YT Mob Log: Entry #1.18


Words by Martin Whiteley  //  Photos by Isac Paddock
Column Sponsored by Fox

Alright guys, it’s almost that time of year again! World Cup racing is right around the corner and we’re kicking off our second season with exclusive YT Mob Log Presented by FOX. It seemed fitting in this first installment that we ask team owner and legend, Martin Whiteley about his off-season work to prep one of the world’s best teams for 2018 racing. We also asked about some UCI rule changes, race qualifiers and what race he likes best. Read on to learn a bit more of the behind the scenes detail that goes into making your favorite riders go fast.

Ah, the famous “off-season.” Yes it’s true, for the most part, we’re not racing between October and February, but for team owners and team management, this is actually our “on” season. This is when we’re laying plans for the execution of our next season. A smooth and efficient team relies on a massive amount of logistical work. While most of our hotels are booked well over a year in advance, we still need to fine-tune things as we work out our day-by-day plan for Season 2018. Things like, what day everyone arrives on site, what day everyone leaves, syncing up with flights, airport shuttles, rental car drop offs and so on.

John Hall: YT Mob Log: Off-season Preparation

I have a myriad of files and check lists I use throughout the off-season for logistic planning. The control panel for my planning is an excel file that shows where each and every team member is on any given day. I can see their flight days, their driving days, their rest days, race weeks and so on. From that, our famous ‘blue sheets’ are created. The blue sheet is essentially what some people call a running sheet – showing the activity plan for every hour of race week. We print them on blue paper so they stand out in our pits and in hotel rooms since we’ve never had blue as a team color on any of our race teams.

Blue sheets get done in December, double-checked by my road manager Paul and evolve until print day since small changes always happen along the way. These two things form the skeleton upon which other checklists are created. These include delivery sheets for all sponsor product and bike build sheets. We create one sheet for every bike to be built, showing all the individual components for each athlete. We have three bike build locations for 2018 so we need those sheets for each bike build manager. There’s also an event booking logistics file, which includes hotels, vehicles, team space bookings and rider entries.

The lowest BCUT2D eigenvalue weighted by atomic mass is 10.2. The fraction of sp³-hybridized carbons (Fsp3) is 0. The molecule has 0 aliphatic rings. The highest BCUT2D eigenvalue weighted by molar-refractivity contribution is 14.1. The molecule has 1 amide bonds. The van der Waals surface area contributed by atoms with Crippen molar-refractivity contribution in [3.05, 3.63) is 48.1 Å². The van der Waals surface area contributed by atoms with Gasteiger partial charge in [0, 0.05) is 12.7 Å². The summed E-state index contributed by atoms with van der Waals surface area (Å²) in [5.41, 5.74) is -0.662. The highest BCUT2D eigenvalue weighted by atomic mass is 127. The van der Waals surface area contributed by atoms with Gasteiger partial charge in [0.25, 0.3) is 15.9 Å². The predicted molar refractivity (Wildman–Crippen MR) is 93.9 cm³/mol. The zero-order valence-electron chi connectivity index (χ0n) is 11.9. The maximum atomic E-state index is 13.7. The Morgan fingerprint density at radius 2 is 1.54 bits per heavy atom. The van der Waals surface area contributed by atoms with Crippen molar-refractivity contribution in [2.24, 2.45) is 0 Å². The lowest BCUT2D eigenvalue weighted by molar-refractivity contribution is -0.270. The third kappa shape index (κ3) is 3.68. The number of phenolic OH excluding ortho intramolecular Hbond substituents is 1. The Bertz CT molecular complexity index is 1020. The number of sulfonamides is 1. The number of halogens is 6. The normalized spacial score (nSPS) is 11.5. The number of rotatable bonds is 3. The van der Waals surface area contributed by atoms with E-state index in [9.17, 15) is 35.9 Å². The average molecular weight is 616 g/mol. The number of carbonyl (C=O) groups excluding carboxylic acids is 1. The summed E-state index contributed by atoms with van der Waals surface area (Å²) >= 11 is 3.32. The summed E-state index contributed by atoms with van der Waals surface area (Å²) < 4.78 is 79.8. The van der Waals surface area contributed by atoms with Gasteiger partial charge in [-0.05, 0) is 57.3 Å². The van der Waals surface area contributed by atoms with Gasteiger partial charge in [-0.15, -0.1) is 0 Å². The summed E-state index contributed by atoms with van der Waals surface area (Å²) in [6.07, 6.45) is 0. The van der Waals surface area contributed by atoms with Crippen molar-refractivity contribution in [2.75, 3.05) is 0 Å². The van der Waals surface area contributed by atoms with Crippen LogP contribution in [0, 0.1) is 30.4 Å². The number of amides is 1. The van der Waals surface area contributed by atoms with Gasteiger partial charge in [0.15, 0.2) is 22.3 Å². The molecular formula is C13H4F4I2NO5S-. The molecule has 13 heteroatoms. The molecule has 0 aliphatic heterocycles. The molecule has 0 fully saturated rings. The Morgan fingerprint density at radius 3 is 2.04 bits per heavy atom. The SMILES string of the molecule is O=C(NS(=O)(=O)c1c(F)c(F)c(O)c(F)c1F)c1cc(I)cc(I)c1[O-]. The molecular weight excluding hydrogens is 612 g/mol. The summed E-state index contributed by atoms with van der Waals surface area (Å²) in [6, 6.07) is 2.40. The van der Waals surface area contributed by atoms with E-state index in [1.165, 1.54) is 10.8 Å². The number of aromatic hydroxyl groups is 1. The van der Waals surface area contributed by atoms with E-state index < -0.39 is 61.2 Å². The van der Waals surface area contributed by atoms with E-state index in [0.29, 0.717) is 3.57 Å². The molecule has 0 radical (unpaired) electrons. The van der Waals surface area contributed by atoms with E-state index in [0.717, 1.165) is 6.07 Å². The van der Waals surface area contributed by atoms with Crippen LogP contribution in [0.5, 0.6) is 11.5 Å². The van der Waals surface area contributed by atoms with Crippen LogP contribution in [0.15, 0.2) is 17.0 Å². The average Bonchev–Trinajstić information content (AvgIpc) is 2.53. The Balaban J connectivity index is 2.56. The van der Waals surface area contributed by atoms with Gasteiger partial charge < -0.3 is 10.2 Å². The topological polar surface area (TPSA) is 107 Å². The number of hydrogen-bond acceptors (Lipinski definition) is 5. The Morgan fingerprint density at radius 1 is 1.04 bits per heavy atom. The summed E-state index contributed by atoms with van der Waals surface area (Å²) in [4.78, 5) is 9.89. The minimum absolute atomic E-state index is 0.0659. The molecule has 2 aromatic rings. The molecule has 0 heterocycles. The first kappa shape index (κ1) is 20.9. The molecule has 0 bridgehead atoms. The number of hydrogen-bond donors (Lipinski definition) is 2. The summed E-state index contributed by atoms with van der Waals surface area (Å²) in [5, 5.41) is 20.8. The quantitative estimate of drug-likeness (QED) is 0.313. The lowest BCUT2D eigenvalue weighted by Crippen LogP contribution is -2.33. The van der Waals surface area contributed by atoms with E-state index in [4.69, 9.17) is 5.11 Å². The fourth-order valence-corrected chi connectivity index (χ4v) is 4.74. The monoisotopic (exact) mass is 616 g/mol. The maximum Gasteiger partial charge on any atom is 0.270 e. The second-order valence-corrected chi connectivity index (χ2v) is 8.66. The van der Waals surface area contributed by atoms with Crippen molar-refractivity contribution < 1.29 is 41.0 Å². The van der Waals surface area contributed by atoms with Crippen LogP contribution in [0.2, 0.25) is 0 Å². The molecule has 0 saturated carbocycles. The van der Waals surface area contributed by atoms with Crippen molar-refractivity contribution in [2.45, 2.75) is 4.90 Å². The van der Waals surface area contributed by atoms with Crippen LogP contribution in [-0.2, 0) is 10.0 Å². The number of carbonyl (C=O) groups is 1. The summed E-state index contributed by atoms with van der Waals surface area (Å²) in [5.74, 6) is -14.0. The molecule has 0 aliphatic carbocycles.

For all this to work, the whole project needs staff, athletes, and partners to pay for it. Contracts need to be renewed with most staff and athletes during our off-season, and most sponsors either need to be renewed, and or new sponsors need to have their contracts created. Payment schedules need to be calculated to ensure income is arriving before expenses need to be paid. Sounds simple, but if you get this wrong you’re screwed. We pride ourselves on never having paid an athlete late, and reputation gets around if you’re a sloppy payer of staff and/or athletes. The excuse of waiting for a sponsor to pay means you didn’t schedule your payments correctly. Build a financial buffer and you won’t ever have that excuse.

Now, we’re in March and the World Cup starts next month. Everything needs to be syncing up for a seamless start to the year, so we can be sure that our athletes, who’ve been hitting the gym and getting the miles in, have all they need to go racing. This off-season has also seen me working on some other projects. Our EU rig, the big Scania we call the Viking, or Sven (because Scania is a Swedish brand), has been a great asset. His motor is very young in truck terms, but the body of the truck, where we have our race office, kitchen, athlete chill-out room and bike storage, has had some water leakage issues. This has resulted in us having to replace the entire right side of the truck. It was a massive undertaking, but Sven looks greats now and I can’t wait to show off the new work to our mechanics when they fly over in April. Later this year we’ll be doing some interior upgrades to our awesome Peterbilt rig in the U.S. too!